Wednesday, 22 May 2013

I’m So Excited.

My colleague, who saw the film with me at the GFT in Glasgow, described Pedro Almodovar’s I’m So Excited (2013) as a ‘Carry On movie with balls’ an apt description considering the subject matter!  His latest film is a return to the joyously wacky films included within his superb body of work and differs entirely from his previous film The Skin I Live In (2011) a much darker outing described as a ‘horror film for adults’ when it was screened at the RBCFT Film Club.

Most of I’m So Excited is set on a passenger plane bound for Mexico City. Its landing gear has been badly damaged when a pregnant baggage truck driver (Penelope Cruz) and her husband (Antonio Banderas), who is responsible for inspecting the removal of the airliners chocks, are involved in a minor incident on the airport runway. The plane is airborne before the crew discover that they will have to execute an emergency landing without the use of the landing gear! The passengers flying economy class are all in a deep sleep; drugged by the female cabin staff, while the seven business class passengers, a dominatrix to the rich and powerful (Cecilia Roth), a virgin clairvoyant who can sense the presence of death (Lola Duenas), a financier on the run wanted for a massive fraud, an actor fleeing a women who he once loved who is now threatening suicide, a Mexican hit man, a newly married young couple and the three gay male cabin crew, all of whom are fully aware of the impending disaster.  It’s these characters along with the bi-sexual pilot and co-pilot that are central to Almodovar’s comedic story.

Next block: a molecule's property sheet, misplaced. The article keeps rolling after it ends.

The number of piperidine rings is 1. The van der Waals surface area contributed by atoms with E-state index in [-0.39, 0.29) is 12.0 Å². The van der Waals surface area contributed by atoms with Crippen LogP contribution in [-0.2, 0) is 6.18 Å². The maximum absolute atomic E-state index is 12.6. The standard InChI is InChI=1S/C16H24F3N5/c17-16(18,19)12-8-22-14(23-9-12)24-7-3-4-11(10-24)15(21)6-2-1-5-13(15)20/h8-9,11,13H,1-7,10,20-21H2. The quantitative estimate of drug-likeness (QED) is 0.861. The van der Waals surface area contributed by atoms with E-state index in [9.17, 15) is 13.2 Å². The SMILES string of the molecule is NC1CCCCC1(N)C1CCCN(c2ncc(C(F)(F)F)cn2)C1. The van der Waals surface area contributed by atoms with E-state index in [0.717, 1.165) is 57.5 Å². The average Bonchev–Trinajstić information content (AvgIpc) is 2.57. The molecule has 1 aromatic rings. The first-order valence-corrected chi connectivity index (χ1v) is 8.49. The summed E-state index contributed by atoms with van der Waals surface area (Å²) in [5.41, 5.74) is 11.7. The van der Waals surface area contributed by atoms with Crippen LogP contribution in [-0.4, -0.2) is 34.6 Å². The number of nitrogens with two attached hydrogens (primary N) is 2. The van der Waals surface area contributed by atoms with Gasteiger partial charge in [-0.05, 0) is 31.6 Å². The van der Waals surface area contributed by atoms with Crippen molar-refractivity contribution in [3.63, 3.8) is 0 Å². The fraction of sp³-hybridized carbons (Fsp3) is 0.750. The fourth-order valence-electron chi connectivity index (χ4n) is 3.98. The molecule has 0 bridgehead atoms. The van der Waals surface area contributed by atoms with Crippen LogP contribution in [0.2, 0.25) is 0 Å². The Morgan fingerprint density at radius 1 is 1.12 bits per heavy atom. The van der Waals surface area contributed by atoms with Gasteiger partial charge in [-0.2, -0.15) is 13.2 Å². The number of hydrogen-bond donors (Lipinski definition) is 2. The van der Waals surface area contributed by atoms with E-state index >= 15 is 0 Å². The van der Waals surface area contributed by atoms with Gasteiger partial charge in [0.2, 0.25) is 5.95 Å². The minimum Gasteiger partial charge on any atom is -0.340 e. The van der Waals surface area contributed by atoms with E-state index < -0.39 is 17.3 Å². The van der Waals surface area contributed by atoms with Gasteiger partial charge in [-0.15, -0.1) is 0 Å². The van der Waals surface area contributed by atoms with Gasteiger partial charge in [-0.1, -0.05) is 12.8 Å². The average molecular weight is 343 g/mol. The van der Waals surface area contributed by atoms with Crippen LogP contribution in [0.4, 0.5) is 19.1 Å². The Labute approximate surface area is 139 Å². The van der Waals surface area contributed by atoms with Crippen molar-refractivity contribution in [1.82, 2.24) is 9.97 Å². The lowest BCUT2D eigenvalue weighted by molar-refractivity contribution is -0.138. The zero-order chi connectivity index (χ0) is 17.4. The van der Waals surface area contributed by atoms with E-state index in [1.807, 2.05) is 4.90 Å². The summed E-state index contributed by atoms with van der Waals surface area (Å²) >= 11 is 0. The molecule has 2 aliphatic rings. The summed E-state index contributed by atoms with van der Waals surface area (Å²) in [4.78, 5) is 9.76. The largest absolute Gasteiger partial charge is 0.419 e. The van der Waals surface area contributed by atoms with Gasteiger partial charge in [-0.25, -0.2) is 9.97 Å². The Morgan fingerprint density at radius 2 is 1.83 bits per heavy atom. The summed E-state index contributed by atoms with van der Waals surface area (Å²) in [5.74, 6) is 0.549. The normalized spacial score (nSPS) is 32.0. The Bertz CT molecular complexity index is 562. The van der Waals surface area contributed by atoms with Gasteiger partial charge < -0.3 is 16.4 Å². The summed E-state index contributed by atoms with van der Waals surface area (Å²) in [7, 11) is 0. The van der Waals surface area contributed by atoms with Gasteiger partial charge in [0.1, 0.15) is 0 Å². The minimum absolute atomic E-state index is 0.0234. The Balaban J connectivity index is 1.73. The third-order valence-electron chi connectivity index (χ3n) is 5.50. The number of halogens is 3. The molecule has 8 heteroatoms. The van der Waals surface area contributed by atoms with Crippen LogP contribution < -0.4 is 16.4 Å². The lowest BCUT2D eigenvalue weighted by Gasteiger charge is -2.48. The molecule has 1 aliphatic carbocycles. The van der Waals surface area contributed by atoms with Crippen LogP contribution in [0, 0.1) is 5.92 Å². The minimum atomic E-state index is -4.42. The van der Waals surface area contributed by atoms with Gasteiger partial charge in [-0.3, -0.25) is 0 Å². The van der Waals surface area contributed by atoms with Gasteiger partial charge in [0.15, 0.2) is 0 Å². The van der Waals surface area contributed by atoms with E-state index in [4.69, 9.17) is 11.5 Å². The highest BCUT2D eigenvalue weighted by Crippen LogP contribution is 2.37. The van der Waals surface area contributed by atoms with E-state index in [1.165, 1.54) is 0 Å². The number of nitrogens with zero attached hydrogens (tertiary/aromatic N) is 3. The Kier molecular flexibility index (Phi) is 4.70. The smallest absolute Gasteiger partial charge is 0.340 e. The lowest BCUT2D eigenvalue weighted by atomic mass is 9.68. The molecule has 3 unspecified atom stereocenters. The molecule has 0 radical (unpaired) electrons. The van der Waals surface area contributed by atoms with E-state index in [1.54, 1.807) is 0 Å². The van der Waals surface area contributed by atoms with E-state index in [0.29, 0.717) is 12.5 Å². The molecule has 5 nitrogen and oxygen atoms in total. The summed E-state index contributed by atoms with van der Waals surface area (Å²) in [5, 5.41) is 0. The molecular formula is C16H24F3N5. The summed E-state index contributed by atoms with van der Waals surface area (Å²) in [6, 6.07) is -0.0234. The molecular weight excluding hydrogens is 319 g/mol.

Don't get to excited!
This is the first of the Spanish directors films where in the opening credits he uses his full name rather than just Almodovar. But the film retains the rich colours provided by regular cinematographer Jose Luis Alcaine and the opening credits are in his normal 1980’s style. Although not a complex film Almodovar does attempt an analogy of modern Spain and its economic crisis[1]. The movies comic highlight is a mime by the very camp stewards of the Pointer Sister’s 1982 hit record that gives the film its English title. To be a cinemagoer is to be a kind of voyager, connected to strangers in the dark, warmed by the promise of shared pleasure, despite what horrors may be unfolding in the the bright light of reality [2]. I can promise that for the 90 minutes that Pedro Almodovar’s entertaining film takes to unfold its colourfully risqué story you will forget the bright light of reality.

Flying Business Class.

[1] In a recent interview with Shereen Low of The Independent Almodovar states that the metaphor of the crippled plane has darker resonances ‘going around in circles without knowing when you’re going to land, making emergency landings and living with a sense of uncertainty and fear reflects the situation in Spain’
[2] Alexandra Oliver April 2013.

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